Secretary of Veterans Affairs Eric Shinseki has resigned, the latest in a series of events that started with allegations that 40 veterans may have died while waiting for medical care at the Phoenix VA hospital. Dennis Wagner of the Arizona Republic has been writing about the issue and will bring us up to date.
Ted Simons: A story that began with a whistleblower's allegations of misconduct at the Phoenix V.A. hospital resulted in the resignation last week of U.S. Secretary of Veterans Affairs Eric Shinseki. "The Arizona Republic's" Dennis Wagner helped break the story and he's here now to bring us up to date. Good to have you here. Thanks so much for, again, you are in front of this story all the way. We love having you on to get the latest. The response, whistleblower response, response in general to the Shinseki resignation.
Dennis Wagner: The response from Sam Foote the first whistleblower, certainly the most significant to come out, was actually very subdued. It was basically you don't celebrate being right about veterans not getting the care they deserve. The larger and more significant response in terms of the future I think was there may have been a problem with Secretary Shinseki and his oversight of that agency, his control of that agency, but this is not just about one guy in charge. This is about a bureaucracy, it's about an institution, and I think there's a pretty widespread view that there needs to be reforms in addition to change of leadership.
Ted Simons: So we're talking culture as much if not more so leaders?
Dennis Wagner: We're talking culture, we may be talking legislation, policy, there's a whole gamut of different areas that I think people are looking at to see how can we fix a broken system.
Ted Simons: Before we get to that and the ideas for reform, what changes, what tangible changes are there now at the Phoenix V.A. hospital?
Dennis Wagner: The three of the top -- They call their leadership group of five the PENTAD. Two of the members of the PENTAD, the director Sharon Helman and deputy director Lance Robinson have been placed on administrative leave. An additional person who they haven't named has been placed administrative leave. In addition, the director of the southeast regional V.A. health care system, Susan Bowers, was a planning to retire in a month, and just last week she retired early. In addition to that, right now there were 1,700 patients identified in an inspector general report who were not on the electronic waiting list, so they were basically this so-called secret list if you want to put it that way. Those 1,700 are being contacted by phone and if they can't reach them by phone, by registered letter or certified mail, I can't remember which, and told here's our situation, you were off the list, we're going to try to get you in as soon as we can, when would be a convenient time to see you? We're still getting information on how successful they've been to achieve that.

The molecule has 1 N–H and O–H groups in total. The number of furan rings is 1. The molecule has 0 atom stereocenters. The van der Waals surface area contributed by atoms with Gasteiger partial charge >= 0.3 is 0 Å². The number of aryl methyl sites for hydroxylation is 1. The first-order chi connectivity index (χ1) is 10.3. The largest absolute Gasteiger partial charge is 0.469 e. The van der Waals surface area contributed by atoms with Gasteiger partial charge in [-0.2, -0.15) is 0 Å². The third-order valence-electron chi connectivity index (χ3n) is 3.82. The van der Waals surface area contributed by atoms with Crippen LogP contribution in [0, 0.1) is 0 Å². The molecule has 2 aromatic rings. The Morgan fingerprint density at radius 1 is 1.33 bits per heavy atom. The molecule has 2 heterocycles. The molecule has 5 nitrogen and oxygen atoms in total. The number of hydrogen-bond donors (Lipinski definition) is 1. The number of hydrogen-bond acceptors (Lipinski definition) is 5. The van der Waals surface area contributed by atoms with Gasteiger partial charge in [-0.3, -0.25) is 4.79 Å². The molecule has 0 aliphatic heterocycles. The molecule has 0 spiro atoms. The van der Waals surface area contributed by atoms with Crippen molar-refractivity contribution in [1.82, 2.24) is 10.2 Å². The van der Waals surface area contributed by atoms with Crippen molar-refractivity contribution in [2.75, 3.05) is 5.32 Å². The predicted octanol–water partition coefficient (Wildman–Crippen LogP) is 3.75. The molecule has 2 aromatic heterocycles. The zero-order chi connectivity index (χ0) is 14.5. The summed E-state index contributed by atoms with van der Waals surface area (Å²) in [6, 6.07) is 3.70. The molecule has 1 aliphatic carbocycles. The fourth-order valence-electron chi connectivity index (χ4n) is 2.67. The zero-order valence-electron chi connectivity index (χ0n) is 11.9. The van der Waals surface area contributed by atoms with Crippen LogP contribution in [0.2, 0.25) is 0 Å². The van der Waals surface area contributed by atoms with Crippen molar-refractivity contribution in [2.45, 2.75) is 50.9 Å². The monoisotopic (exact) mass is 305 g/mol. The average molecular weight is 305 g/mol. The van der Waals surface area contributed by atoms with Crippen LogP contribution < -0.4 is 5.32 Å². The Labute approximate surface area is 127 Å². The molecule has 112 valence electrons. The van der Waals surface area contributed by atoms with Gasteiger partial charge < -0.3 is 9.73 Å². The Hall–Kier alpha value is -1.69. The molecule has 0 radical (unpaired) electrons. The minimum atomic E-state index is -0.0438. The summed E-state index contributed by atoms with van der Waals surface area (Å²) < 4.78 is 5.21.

Ted Simons: And again, these are 1,700 people who signed up for initial appointments and never made it on any list?
Dennis Wagner: They were on a list, but it wasn't the electronic waiting list that is the formal list --
Ted Simons: They should have been on.
Dennis Wagner: They were kind of left off that.
Ted Simons: My goodness. OK. Steve Young is still the interim director?
Dennis Wagner: Steve young is the interim director while director Helman is on administrative leave.
Ted Simons: And we do not know what happens to director Helman?
Dennis Wagner: Before he was -- Before his resignation, Secretary Shinseki on Friday gave a talk to a veterans group, and during that talk he said they were in the process of doing something about the Phoenix leadership. But he didn't say what and we have not learned yet what that was about.
Ted Simons: As far as you mentioned Susan Bowers, again, who is she, it -- The initial report is she abruptly left the job, but you're saying she was going to retire in a month anyway?
Dennis Wagner: She abruptly left a month early, but she was going to retire anyway. She was the regional director of what's called (inaudible) 18, it's a southwest regional health care network. And it is kind of the umbrella organization over the Phoenix V.A. as well as V.A.s in New Mexico and west Texas.
Ted Simons: OK. Let's get back to reforms as you referred to earlier. What is being discussed? It sounds as though there are options all over the place right now. Give us an example of what's being discussed.